Follow the government’s IT security policy to bring IoT to your office

February 7, 20183 Minute Read

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IoT is still in its infancy. Like Superman in his earliest years, the world has yet to fully understand its powers or come to terms with the potential security implications. That said, with a little help from a carefully curated IT security policy and a large helping of innovation, IoT may just find itself building the trust of office-goers around the world.

And about that trust: It’s actually more important than you might think. According to a report on IoT security by Ron Ross published at the tail end of the Obama administration, “That trustworthiness doesn’t happen by accident.” Instead, organizations need a clever strategy to deal with unique IoT challenges if you want your coworkers to really trust it.

Face down the challenges

Consider these three points:

  • The complexity of managing hundreds or even thousands of new, connected devices
  • Maintaining the security of that many devices in any number of physical locations
  • The sheer number of connected devices

The bulk of IoT security challenges admittedly come down to a game of numbers. Do the benefits of that new fleet of PCs outweigh the potential security concerns? What about those countless light bulbs with an active connection? Is it useful innovation or unnecessary risk?

From an IT pro’s perspective, IoT is often daunting at best. Add the issue of standardization to the game—aka, different protocols and encryption methods with different devices—and trust becomes even harder to achieve.

What’s an IT pro to do? After all, IoT does come with a pretty sweet set of benefits. From smart hubs that’ll turn on the lights, projector, and videoconferencing system when the first person walks in the room to voice assistants that heed your every beck and call, IoT is worth the effort.

Follow the tech leaders

As it turns out, Ron Ross’s assessment of IoT in a government setting can apply to your office, too. For starters, a secure office environment that embraces IoT isn’t an oxymoron—as much as it sounds like it.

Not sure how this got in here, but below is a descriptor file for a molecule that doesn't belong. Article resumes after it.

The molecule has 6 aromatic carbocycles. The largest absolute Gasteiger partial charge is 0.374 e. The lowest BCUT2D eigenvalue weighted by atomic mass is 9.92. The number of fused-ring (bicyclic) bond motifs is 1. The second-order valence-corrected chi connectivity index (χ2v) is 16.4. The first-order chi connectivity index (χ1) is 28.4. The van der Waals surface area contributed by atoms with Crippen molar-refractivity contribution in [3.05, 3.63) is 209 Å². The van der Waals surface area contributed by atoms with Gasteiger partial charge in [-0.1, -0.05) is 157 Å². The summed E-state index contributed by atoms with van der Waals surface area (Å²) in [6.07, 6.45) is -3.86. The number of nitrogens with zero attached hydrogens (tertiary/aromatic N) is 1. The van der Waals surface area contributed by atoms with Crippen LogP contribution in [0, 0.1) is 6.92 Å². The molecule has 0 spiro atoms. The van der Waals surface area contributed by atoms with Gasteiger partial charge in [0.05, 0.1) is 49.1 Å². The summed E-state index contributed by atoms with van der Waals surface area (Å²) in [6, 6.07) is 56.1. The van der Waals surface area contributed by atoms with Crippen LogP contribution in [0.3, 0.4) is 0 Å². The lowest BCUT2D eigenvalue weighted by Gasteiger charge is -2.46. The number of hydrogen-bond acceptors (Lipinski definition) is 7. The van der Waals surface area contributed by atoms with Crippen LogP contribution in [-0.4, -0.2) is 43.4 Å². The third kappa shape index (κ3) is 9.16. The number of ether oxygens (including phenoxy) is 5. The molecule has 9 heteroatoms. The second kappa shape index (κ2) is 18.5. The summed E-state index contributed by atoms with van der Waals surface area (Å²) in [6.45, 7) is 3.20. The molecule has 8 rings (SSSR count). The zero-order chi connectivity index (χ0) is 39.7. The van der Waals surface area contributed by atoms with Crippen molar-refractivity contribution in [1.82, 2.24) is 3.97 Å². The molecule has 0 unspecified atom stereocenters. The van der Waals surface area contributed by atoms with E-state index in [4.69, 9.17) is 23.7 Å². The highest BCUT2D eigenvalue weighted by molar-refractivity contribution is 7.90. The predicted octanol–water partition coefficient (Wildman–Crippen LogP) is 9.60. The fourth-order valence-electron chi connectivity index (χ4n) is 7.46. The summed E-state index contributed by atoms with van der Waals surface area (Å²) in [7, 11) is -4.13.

The US Department of Homeland Security has actually come up with six strategic principles to accomplish this heroic feat:

  1. Bake security into your IoT design phase
  2. Make security updates a priority
  3. Implement security measures based on a scale of potential impact
  4. Adhere to security best practices
  5. Make visibility a priority in your IoT endeavors
  6. Don’t introduce new IoT devices “just because you can”

These six principles are a good ruler to measure the security of any IoT deployment, but perhaps the best piece of IT security advice comes from the strength in numbers that IoT relies on. Instead of devoting resources to securing individual devices, an impressive amount of sanity and security can be saved by aggregating these devices.

Don’t take the Frankenstein approach to deploying new IoT technologies. Put a little intelligence into your rollout by choosing unified IoT platforms that’ll let you manage visibility, security updates, and scaling from a single view. In other words, choose solutions that allow you to manage multiple devices as if you were only managing one.

Take the printer fleet, for example. Modern solutions actually allow your printers to help you defend your network. With self-monitoring, updating, and even healing, these IoT devices can actually ease your security burden instead of adding more weight.

In the end, IoT is a beast worth taming. All that’s needed is a little foresight and a solid IT security policy, and your office will transition from the legacy equipment dark ages to a tech hub of the future. If you follow these best practices, secure IoT will be a reality.

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